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Interview By Michael Cromartie
Among the many brilliant black essayists now at work, Stanley Crouch is one of the most unpredictable, one of the most reliably outspoken, and one of the most wide-ranging. Crouch's third collection of essays, Always in Pursuit: Fresh American Perspectives, 1995-1997 (Pantheon Books, 321 pp.; $25), is characteristically eclectic, encompassing subjects as various as Duke Ellington (Crouch commands an encyclopedic knowledge of jazz), William Faulkner, Ralph Ellison, Albert Murray, Richard Wright, John Ford, World War II, the death of Ron Brown, the O. J. Simpson trial, and "Our American Condition." At a time when many reports from black Americans are grim indeed, Crouch holds fast to his "tragic optimism." He ends the introduction to this new collection with a single line, all caps: "VICTORY IS ASSURED."
Michael Cromartie met with Crouch in Washington, D.C., where he was in the midst of a book tour. Interviewing this man is rather like attempting conversation with a freight train. Questions are merely points of departure for dazzling improvisations, uncontainable in these pages. To get the full flavor of Stanley Crouch, hasten to your favorite bookstore or dial up your Internet provider.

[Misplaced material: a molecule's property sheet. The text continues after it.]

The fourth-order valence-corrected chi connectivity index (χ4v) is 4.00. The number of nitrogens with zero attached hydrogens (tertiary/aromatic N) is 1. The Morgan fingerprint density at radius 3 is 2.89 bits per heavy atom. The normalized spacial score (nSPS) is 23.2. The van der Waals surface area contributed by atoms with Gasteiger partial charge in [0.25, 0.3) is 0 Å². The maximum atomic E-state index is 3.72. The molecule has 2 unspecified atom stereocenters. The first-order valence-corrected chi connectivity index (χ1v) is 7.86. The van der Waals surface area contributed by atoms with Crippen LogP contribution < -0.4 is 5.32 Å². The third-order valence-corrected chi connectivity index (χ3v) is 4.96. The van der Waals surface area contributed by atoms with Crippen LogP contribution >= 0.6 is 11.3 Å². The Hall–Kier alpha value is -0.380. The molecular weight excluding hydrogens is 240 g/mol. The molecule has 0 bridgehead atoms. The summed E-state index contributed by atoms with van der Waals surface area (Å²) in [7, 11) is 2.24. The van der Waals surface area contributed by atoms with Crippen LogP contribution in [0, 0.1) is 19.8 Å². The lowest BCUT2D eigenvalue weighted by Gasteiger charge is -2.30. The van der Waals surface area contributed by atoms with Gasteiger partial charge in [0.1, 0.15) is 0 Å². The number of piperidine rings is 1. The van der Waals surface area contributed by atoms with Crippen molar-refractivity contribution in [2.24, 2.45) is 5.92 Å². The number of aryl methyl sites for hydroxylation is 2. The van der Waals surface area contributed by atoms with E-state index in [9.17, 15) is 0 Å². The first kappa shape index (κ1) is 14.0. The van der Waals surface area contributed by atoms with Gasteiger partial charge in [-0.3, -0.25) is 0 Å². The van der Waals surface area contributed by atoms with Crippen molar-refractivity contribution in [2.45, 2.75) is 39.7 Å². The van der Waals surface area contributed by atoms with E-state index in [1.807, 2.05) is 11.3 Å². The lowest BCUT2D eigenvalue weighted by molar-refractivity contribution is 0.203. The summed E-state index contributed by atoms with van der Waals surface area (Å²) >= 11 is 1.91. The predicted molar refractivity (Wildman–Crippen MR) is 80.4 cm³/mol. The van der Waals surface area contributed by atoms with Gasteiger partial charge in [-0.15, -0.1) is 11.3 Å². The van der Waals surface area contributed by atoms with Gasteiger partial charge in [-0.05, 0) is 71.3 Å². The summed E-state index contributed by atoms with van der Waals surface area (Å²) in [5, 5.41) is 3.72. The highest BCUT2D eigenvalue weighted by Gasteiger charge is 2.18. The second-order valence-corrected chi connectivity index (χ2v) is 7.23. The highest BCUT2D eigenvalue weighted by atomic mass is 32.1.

The New Yorker magazine describes you as being "an independent thinker unconstrained by any affiliation with any camp, creed, or organization." To what would you attribute this independent streak?
I would attribute it to the fact that I want to be able to use anything of value from whomever or wherever it comes. I don't care whether it's from a religious person or from a nonbeliever, whether it's from someone on the Left or somebody on the Right, someone in the middle or someone who swings back and forth. I don't particularly care, because I think that a country as complex as ours with a population of more than 250 million cannot be concerned with category at the expense of the quality of the idea. I'm interested in getting the best that we can get.